WO: Put TOPPS in 33d's squares; adage b/f IDIOM (changed after crib'ing); TEATS was there holding up CAIRO. I had UNi CAL 1st.
Fav: ASTA xing ASTRO was cute

{A, B, A-}

@10:27 - punctuation? I see ___ as a missing word and '-' as a link missing.

D-O: Yes. I guess it was perp-filled but I saw it and thought 'Lem will explain GIJOE [pronounced to rhyme w/ gyro in my head]." V8!

JzB - I noticed the rhyming too. I liked that.

Billocohoes: BOOMER Sooner! DW & I did grad work there and Eldest is finishing her Frosh yr.

Jen - Thank you so much for being by Argyle's side though this and letting us know how he's doing. We're promoting you to head-Elf.

Hey Argyle! We're all pulling for you!

Cheers, -T

C.C. Burnikel said...

Hi guys,

Jen is Argyle's "adopted" niece, who's been taking great care of Santa. Without her, I'd be totally lost.

Ol' Man Keith said...

funny what we know and don't know. I knew ORNE - along with AURE, EURE, and a few other 4-letter French rivers.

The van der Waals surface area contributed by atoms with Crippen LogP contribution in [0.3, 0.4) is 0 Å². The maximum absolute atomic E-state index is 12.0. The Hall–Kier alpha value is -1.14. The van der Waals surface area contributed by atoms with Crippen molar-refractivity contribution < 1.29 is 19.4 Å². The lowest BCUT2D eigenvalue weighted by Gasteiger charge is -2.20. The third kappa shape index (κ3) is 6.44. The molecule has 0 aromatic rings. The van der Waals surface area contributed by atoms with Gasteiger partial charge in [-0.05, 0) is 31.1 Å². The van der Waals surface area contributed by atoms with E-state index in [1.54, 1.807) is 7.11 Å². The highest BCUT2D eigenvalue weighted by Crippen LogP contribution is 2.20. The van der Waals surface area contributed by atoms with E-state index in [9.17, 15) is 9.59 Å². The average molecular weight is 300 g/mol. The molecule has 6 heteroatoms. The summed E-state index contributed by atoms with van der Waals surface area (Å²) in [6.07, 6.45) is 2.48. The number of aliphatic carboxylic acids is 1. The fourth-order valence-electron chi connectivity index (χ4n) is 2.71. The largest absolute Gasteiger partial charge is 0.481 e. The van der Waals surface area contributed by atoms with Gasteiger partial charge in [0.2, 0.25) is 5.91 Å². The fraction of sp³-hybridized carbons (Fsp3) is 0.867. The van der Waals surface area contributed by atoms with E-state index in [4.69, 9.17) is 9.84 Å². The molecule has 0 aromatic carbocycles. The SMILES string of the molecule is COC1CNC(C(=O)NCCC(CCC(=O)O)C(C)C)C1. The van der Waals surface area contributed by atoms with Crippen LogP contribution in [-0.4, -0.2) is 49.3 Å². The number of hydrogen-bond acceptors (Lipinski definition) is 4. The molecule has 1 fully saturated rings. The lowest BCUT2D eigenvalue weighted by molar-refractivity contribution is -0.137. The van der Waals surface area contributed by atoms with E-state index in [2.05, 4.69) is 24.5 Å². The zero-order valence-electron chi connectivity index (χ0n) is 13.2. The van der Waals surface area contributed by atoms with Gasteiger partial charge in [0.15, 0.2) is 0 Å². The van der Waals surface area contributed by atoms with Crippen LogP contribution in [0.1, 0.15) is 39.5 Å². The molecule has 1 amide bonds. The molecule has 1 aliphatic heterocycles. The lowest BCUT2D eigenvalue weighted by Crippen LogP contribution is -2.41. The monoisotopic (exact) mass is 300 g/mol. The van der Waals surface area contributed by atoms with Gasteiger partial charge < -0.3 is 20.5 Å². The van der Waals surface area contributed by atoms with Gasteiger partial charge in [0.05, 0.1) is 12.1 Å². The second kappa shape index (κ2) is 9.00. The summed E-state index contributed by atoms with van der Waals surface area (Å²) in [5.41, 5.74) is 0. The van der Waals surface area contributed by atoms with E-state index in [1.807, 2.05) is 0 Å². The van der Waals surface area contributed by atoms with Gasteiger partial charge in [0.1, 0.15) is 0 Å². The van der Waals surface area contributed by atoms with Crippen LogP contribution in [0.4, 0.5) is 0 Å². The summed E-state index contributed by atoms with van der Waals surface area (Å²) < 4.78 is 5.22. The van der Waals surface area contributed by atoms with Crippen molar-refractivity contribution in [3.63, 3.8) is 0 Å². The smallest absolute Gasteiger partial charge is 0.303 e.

It was T-FAL that got me, but that wasn't my true crash.
In what I think of as a classic Xwd human flaw, I couldn't free my mind from the narrow channels it had been laboring in. I had FRILL staring right up at me, but I wasn't able to relax the Ol' Walnut enough for it to interpret those five letters as a word, nor was I able to re-think "Bell or whistle" as a variant of the expression "bells 'n whistles."

I'm not unhappy about it, just enjoying it as another observation of the way our brilliant but flawed brains function (or don't).


Lemonade714 said...


Thank you so much for stopping by and giving us the update on Argyle. It is so reassuring that you are there for him and he knows how love and caring is being sent his way from the Corner. It is also great that you are there for him at this very difficult time. I would not have survived last year if I did not have my wife with me to take care of me. Bless you.